The church is the result of God’s mission. And more than this, the church is swept up by the Spirit into the purposes of the missio Dei. . . Christ’s ministry of reconciliation is to be continued by His Spirit-filled followers sent out into the world. The church is created by and carries forward God’s own mission (2 Cor. 5:18).
My assumption is that some of our congregations within the diocese are zealous for missionary activity; they qualify to be called 'sending churches.’ By this we mean that these churches are senders, and those full-time gospel workers who they support are considered to be the ‘missionaries’ – the sent ones. This mission is considered one activity among many that the church undertakes. Such congregations may seek to enlarge their “sending arrow” greatly. They may tirelessly champion missionary work, hold constant prayer meetings for the workers, schedule regular missions’ Sundays with special fundraising efforts. They may even have a missions or outreach committee with a significant budget to support the work.
Synod delegates and friends, as helpful as this may be, mission is not something the local church does. The church is not the sender of gospel witnesses. The church is the body that is sent. We are the missionaries – the church as a whole. Our very existence is an existence on mission, wherever we may be. We have our being as church in the commission which is laid upon the whole body to be Christ’s witnesses to the ends of the earth (Acts 1:8). Mission is not what we do, it is who we are.
As members of Christ’s missionary body, we find ourselves, wherever we are, as His ambassadors, God making His appeal through us (2 Cor 5:20). This is not a function that we resolve to undertake (whether poorly or eagerly), it is the very nature of our life together. And this means that mission is not one activity among many. It is not one line in the budget, or one committee among others. It is the coordinating purpose for all that we do as church.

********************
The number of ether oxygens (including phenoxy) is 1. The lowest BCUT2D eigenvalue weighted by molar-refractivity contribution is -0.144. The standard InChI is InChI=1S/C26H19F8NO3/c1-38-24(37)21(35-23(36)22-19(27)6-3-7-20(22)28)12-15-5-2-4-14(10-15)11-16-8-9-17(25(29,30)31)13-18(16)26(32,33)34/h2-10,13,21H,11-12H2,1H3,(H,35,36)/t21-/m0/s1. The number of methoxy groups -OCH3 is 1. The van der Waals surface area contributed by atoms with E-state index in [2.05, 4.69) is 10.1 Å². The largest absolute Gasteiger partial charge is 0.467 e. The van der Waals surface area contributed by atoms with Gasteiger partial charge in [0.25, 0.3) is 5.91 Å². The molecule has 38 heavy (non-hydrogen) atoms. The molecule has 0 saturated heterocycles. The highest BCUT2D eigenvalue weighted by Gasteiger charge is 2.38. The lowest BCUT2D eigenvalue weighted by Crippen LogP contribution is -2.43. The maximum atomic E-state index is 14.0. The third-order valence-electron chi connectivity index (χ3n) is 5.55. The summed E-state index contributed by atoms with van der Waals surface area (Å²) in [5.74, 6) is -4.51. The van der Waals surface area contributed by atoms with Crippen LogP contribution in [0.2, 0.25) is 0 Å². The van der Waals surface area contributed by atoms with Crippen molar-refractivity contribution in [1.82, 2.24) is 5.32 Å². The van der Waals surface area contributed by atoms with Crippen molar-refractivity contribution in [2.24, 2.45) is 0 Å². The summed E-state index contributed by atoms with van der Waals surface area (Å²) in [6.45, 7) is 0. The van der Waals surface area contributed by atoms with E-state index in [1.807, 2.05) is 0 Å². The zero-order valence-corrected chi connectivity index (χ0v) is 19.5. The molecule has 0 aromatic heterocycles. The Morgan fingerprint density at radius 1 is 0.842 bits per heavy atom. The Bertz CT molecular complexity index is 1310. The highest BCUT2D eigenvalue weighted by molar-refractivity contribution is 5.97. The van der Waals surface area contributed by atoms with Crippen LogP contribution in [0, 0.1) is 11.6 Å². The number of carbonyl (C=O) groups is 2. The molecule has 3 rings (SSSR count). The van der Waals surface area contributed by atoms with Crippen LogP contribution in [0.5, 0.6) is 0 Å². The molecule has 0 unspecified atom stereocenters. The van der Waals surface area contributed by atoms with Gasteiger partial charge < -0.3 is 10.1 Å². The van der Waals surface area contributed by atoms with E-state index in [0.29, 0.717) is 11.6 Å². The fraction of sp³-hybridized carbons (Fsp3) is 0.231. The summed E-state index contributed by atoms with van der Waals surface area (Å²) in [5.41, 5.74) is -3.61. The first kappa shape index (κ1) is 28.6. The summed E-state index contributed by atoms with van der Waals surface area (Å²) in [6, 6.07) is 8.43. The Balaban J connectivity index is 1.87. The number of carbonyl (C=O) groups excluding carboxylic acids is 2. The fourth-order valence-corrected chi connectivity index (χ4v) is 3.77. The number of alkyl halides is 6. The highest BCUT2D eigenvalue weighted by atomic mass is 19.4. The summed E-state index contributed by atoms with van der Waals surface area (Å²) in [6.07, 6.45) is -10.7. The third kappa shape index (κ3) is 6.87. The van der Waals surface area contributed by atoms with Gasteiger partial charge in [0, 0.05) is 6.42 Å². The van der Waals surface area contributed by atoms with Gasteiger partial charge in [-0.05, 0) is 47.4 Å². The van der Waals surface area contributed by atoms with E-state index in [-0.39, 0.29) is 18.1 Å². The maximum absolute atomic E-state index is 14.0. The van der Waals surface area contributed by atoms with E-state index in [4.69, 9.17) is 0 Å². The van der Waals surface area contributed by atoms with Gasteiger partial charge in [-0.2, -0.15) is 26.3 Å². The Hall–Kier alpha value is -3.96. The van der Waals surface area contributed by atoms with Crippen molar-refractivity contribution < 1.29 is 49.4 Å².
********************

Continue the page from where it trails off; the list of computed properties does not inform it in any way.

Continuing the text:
This does not mean that all of church life becomes an endless round of guest services and evangelism training. But it does mean that every aspect of church life reflects its true nature as a witnessing community.
~ The Most Rev. Josiah Idowu-Fearon (PhD), Secretary General of the Anglican Communion
"People in need almost never show up when we’re all caught up with everything and just looking for someone to serve. No, it’s generally at inopportune moments... That means you should manage your life so that you can be open and watching for divine interruptions God might bring your way this week, as he attracts people to you who need to be served in the name of Christ."
—Mark Mittleberg, Contagious Faith
The quotation above comes from a helpful book I am currently reading called Contagious Faith: Discover Your Natural Style for Sharing Jesus with Others (Zondervan Reflective, 2021). Mittleberg is Executive Director of the Lee Strobel Center for Evangelism and Applied Apologetics at Colorado Christian University. This is a very accessible book and is based on the fundamental premise that we were all made to know and share God with others. Mittleberg describes five base “faith-sharing styles” to help us understand better how we are uniquely gifted to introduce others to Christ.